Creators Of Beats And Guitar Hero Launch Smart Home Startup Leeo

Another day, another smart home company is coming alive. But this latest one, Leeo, has some pretty big names behind it–including the main people responsible for creating products like Beats headphones and the video game Guitar Hero as well as executives from CIA-backed big data company Palantir and robotics company RoboteX.

And after a year and a half in stealth mode, Palo Alto-based Leeo has already amassed a team of 60 employees and $37 million in venture capital from Formation 8, Visionnaire Ventures and German utility giant

What exactly does this smart home startup do that’s getting so much money and talent? Well, Leeo isn’t ready to talk about specific products it’s coming out with yet, but the company’s explanation of how it’s approaching the industry is a bit different than other smart home companies. From the very beginning, Leeo is focusing on working with hulking incumbents like telecommunication companies and utilities to help roll out services onto the company’s smart home product line. That will make Leeo a bit of a mix between an enterprise and consumer product company.

Leeo is already in talks with several of these large players through some of its investors. German utility E.ON is interested in how Leeo’s technology can help move into smarter energy consumption for its 26 million customers in over 30 countries.
Visionnaire Ventures’ co-founder is billionaire Taizo Son whose brother is SoftBank CEO Masayoshi Son. Leeo is looking closely at ways it could bring its technology to the big Japanese telecommunication company.

“We don’t see ourselves as disrupters and we don’t see ourselves as confrontational against what’s there,” Adam Gettings, co-founder and CEO of Leeo, told me in a conference room in San Francisco. “We’re here to help facilitate the transition to the smart home.”

This cozy service relationship with established heavyweights from the beginning is unique. Most smart home companies are coming into services as almost an after thought. In the past year, learning thermostat maker Nest has been slowly ramping up its energy services where it works with utilities to reduce energy usage during peak grid times by adjusting Nest thermostats in a particular utility market. And Samsung-acquired SmartThings, which makes a hardware hub and provides a cloud platform for smart devices to talk with each other in the home, has big plans to work with insurance companies and home contractors, but there hasn’t been much progress beyond small pilot programs.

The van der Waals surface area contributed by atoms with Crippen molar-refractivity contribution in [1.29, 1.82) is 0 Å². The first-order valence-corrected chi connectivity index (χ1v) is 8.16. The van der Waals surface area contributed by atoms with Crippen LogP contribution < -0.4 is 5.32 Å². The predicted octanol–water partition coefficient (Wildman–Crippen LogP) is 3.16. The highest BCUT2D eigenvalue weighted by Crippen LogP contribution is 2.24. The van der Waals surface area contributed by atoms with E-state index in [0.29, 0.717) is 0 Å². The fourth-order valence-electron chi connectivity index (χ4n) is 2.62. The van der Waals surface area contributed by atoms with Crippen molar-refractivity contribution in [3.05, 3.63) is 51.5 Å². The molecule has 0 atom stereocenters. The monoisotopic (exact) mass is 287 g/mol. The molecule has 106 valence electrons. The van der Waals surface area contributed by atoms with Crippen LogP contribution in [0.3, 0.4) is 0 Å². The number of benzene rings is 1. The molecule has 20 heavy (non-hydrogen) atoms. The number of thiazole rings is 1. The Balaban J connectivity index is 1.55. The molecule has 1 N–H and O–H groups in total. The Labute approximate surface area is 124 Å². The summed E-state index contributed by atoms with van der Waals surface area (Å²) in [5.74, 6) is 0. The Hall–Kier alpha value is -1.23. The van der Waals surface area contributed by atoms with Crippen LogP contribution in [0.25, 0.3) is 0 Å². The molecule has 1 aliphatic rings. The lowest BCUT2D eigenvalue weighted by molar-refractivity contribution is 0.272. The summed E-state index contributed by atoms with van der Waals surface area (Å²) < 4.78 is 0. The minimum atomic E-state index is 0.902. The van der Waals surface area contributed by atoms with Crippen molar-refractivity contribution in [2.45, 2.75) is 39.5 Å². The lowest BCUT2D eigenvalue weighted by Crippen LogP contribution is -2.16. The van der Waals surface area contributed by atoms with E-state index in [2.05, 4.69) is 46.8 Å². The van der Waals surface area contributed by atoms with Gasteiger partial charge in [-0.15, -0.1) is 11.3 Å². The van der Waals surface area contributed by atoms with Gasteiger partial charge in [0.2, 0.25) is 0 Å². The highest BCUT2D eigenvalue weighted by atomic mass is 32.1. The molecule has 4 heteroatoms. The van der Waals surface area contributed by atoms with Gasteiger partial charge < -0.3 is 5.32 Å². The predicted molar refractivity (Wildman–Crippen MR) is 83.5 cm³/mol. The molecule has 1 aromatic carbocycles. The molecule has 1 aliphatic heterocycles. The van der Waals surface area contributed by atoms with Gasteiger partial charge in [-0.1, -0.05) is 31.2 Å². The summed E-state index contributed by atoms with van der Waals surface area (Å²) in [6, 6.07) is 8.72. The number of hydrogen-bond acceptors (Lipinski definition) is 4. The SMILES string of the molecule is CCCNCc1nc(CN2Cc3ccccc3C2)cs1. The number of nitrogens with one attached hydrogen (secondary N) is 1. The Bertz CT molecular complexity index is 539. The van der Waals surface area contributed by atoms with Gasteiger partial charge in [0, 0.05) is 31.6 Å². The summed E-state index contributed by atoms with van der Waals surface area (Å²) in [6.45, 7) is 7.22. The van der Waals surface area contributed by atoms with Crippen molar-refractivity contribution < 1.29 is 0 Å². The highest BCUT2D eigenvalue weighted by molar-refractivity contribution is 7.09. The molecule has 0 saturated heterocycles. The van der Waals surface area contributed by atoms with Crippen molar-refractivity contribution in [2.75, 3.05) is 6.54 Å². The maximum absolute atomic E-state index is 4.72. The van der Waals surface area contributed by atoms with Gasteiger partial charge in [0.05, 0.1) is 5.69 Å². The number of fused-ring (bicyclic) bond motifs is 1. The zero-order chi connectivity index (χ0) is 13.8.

“We’ve had a number of interesting conversations with these large incumbents who are now coming to realize that the Internet of Things is very real and it’s happening and it’s going to end up being important to them and their bottom lines in the next 10 to 20 years,” said Gettings. “So they’re getting a lot more interested, trying to figure out how to develop new products and service relationships where we take their current business models and move them more into a more data-oriented business model.”

And Leeo certainly has the talent to handle large amounts of data coming off the smart home. Its CTO, Luke Ivers, was an executive at secretive big data company Palantir. A crew of Palantir employees made the move over to Leeo with Ivers. Gettings sees a similarity with how Palantir succeeded in working with its customers to figure how to use and make sense of all that data they were collecting.

“Several years ago, companies realized that they had all this data that they weren’t doing anything with,” said Gettings. “Then companies like Palantir came along and said, let us help solve your data problems—you have all this data you’re not leveraging. Leeo is similar but it’s real time data in the home.”

One thing Leeo would tell me about its upcoming series of products–which the company plans to start releasing before the end of this year–is that they are designed to fit on top of already existing products in the home.

“A lot of these smart home companies come out with these brilliant disruptive products but they’re also disruptive to the consumer,” said Charles Huang, COO of Leeo. “You have to rip things out of your house. You have to install new things. We found that there’s already large incumbents who have been in this business for a hundred years. They already have products installed in people’s homes. What we’re trying to do is create some new technologies that make it easier for somebody’s home to become a smart home without having to rip apart half of your house and replace it with new equipment.”

Leading Leeo’s product design is Beats chief designer Robert Brunner. He had been consulting with the company since the very beginning and decided to join as chief designer two months ago following 
 acquisition of Beats. Brunner will remain lead partner at Ammunition, the design firm he founded and where he helped design Beats. COO Huang is also well versed in the consumer products world after co-founding video game studio RedOctane in 1999. The game studio released the wildly successful Guitar Hero in 2005 and was acquired by Activision in 2006. Huang started out as an advisor and investor to Leeo and soon joined as COO.

Gettings decided to get into smart homes after a friend’s house caught fire and they lost their house and pets. Before Leeo, Gettings founded a robotics company in 2007 called RoboteX, which builds robots that assist SWAT teams and law enforcement agencies in dangerous situations such as diffusing bombs. He wanted to build the same level of interactivity he was building into his robots into the home. The company name Leeo was chosen by Gettings because when he was first thinking up the company, the idea reminded him of a lion. Gettings “wanted to connote the idea of a protector or silent sentinel.”

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